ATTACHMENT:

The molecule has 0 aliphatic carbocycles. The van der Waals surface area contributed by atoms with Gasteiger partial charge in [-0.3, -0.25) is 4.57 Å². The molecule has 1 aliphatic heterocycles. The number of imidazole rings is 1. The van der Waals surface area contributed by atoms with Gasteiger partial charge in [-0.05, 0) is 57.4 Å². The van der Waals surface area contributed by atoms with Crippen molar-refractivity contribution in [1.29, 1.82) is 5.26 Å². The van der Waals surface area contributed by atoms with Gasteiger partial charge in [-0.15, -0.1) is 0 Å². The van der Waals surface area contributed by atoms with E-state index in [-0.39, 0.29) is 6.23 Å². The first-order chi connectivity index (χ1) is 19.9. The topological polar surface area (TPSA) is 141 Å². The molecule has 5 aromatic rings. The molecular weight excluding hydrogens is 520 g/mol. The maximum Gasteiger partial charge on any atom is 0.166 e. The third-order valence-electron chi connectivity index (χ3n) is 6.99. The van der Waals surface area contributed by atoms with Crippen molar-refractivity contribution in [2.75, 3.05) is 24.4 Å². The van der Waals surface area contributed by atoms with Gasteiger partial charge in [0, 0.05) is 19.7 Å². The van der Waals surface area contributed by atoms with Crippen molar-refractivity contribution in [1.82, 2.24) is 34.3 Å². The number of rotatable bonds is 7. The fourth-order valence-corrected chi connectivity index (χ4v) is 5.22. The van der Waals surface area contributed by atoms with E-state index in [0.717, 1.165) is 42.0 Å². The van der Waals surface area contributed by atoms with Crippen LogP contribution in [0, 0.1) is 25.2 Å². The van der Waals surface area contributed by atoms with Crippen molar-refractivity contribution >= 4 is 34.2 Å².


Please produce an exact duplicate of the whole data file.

The molecule has 0 aliphatic carbocycles. The van der Waals surface area contributed by atoms with Gasteiger partial charge in [-0.3, -0.25) is 4.57 Å². The molecule has 1 aliphatic heterocycles. The number of imidazole rings is 1. The van der Waals surface area contributed by atoms with Gasteiger partial charge in [-0.05, 0) is 57.4 Å². The van der Waals surface area contributed by atoms with Crippen molar-refractivity contribution in [1.29, 1.82) is 5.26 Å². The van der Waals surface area contributed by atoms with Gasteiger partial charge in [-0.15, -0.1) is 0 Å². The van der Waals surface area contributed by atoms with E-state index in [-0.39, 0.29) is 6.23 Å². The first-order chi connectivity index (χ1) is 19.9. The topological polar surface area (TPSA) is 141 Å². The molecule has 5 aromatic rings. The molecular weight excluding hydrogens is 520 g/mol. The maximum Gasteiger partial charge on any atom is 0.166 e. The third-order valence-electron chi connectivity index (χ3n) is 6.99. The van der Waals surface area contributed by atoms with Crippen molar-refractivity contribution in [2.75, 3.05) is 24.4 Å². The van der Waals surface area contributed by atoms with Gasteiger partial charge in [0, 0.05) is 19.7 Å². The van der Waals surface area contributed by atoms with Crippen molar-refractivity contribution in [1.82, 2.24) is 34.3 Å². The number of rotatable bonds is 7. The fourth-order valence-corrected chi connectivity index (χ4v) is 5.22. The van der Waals surface area contributed by atoms with E-state index in [0.717, 1.165) is 42.0 Å². The van der Waals surface area contributed by atoms with Crippen LogP contribution in [0, 0.1) is 25.2 Å². The van der Waals surface area contributed by atoms with Crippen molar-refractivity contribution >= 4 is 34.2 Å².